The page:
16 February 2013

Dolphin circus in Bali closed

Amid mounting public pressure demanding the government to stop the exploitation of dolphins for entertainment, the forestry minister finally caved in.

On Wednesday afternoon, he visited Akame Dolphin Bay Restaurant, a tourist spot near Benoa Port, and announced that he would shut down its dolphin attraction. He ordered his staff to confiscate the dolphins and to move them to the Dolphin Rehabilitation Center in Kemujan, Karimun Jawa, as soon as possible.

The floating restaurant, which is shaped like a ship and has a 130 square-meter pool in the middle, attracted hundreds of tourists who came to watch the dolphin show every day at the facility that was opened four months ago.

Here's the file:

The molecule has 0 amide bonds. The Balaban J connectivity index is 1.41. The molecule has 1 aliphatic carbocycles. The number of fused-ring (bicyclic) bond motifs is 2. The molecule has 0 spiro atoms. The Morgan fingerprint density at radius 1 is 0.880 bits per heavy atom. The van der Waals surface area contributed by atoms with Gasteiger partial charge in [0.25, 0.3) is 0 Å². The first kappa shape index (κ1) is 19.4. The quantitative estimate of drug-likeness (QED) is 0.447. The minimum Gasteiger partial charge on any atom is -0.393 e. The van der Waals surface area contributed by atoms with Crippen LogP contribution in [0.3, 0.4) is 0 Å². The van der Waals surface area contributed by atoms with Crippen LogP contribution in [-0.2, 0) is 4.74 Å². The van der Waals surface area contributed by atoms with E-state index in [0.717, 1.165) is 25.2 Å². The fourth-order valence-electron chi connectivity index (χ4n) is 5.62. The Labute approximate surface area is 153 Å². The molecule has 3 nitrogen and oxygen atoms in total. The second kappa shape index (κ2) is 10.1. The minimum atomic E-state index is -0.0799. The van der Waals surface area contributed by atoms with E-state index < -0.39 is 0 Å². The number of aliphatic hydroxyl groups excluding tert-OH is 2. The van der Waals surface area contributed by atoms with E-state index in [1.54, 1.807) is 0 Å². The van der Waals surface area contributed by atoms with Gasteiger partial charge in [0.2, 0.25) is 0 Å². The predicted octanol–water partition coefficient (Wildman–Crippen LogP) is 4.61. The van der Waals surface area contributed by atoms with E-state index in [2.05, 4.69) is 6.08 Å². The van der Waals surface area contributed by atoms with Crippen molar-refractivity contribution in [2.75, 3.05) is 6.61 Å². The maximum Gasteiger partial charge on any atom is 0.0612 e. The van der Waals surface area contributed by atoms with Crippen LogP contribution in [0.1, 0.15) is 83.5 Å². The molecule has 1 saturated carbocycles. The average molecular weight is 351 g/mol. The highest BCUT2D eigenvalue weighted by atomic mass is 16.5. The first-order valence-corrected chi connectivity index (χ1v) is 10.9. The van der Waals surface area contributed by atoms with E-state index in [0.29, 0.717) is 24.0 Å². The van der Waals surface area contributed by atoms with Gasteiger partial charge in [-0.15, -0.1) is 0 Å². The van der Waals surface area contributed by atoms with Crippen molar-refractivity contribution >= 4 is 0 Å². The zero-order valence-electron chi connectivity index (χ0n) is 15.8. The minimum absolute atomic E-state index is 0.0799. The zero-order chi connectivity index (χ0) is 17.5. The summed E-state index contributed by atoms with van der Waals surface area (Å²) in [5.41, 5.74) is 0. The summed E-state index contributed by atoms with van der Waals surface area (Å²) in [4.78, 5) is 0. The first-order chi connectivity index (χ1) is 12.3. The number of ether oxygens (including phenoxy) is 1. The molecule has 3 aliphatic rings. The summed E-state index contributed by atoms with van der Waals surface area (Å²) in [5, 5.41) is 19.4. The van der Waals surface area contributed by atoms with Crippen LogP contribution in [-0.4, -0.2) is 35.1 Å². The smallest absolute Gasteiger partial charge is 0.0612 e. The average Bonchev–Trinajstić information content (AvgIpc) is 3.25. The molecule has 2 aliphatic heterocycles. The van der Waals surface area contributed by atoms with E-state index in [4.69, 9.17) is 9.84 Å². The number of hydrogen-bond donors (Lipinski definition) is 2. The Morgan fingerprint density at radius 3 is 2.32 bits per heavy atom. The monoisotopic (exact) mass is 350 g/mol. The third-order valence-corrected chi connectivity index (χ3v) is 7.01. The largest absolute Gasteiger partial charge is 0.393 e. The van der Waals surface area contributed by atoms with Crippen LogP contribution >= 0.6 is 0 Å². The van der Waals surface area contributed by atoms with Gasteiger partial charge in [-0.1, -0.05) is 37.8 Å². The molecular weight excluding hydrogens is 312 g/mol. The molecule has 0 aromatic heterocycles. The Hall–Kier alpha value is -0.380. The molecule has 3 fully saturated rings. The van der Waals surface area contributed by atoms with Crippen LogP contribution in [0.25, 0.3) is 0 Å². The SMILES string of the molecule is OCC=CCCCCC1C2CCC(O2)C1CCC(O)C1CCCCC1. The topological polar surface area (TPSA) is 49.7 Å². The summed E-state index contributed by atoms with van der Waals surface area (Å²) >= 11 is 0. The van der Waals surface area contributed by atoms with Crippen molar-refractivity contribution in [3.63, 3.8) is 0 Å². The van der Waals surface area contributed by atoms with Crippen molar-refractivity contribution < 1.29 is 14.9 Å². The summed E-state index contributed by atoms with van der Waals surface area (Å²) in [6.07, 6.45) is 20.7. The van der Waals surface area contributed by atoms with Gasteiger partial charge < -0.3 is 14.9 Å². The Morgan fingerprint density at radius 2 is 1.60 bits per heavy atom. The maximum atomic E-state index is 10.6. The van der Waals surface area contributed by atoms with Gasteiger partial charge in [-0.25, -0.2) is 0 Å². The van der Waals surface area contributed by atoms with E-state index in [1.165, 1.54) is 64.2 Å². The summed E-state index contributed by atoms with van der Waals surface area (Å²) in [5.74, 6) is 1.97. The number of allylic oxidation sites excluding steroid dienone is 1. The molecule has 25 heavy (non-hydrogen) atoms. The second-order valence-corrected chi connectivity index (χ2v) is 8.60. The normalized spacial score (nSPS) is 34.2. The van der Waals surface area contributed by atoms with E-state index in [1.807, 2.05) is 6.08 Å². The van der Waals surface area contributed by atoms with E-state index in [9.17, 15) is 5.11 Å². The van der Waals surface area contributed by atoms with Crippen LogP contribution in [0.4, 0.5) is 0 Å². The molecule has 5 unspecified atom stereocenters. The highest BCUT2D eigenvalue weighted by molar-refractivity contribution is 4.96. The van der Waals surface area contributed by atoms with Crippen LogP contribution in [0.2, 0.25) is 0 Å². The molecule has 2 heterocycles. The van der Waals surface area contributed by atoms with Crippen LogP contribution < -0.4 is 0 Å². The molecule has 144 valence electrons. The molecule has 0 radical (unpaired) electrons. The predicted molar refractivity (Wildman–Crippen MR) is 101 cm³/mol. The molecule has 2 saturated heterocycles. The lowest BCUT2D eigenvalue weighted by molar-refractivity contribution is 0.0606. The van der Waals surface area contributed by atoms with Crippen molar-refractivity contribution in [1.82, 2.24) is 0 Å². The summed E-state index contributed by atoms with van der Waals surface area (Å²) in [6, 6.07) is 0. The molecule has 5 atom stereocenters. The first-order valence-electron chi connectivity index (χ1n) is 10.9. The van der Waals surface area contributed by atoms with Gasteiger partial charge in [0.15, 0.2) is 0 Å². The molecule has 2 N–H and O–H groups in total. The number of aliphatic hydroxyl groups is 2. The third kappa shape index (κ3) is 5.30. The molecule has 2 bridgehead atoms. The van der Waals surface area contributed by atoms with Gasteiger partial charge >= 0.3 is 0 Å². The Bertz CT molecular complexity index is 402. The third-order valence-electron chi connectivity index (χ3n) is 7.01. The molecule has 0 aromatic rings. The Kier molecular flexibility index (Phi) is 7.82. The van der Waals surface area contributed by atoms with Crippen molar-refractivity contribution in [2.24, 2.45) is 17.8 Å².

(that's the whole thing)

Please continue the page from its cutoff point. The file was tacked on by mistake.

The 1.7 meter-long dolphins were estimated to be seven to nine years old. They were caught in the northern part of Java sea. The Akame Dolphin bay restaurant had pocketed a permit that was issued by Wesut Seguni Indonesia, a Central Java based conservation organization. The management of Akame Dolphin Bay Restaurant had placed the dolphins in a bad environment. Indonesia is regarded as home to the world’s last remaining traveling dolphin circuses. Indonesian dolphins (bottlenose and stenella species) are protected under a government regulation on plant and animal preservation that was issued in 1999.

There are two other facilities in Bali that still offer dolphin attractions, one at Serangan Island in Denpasar and another one at the Melka Hotel in Lovina.
These captive dolphins are mostly bottlenose and stenella dolphins, classified under Appendix II of the Convention on International Trade in Endangered Species (CITES) as a protected species.

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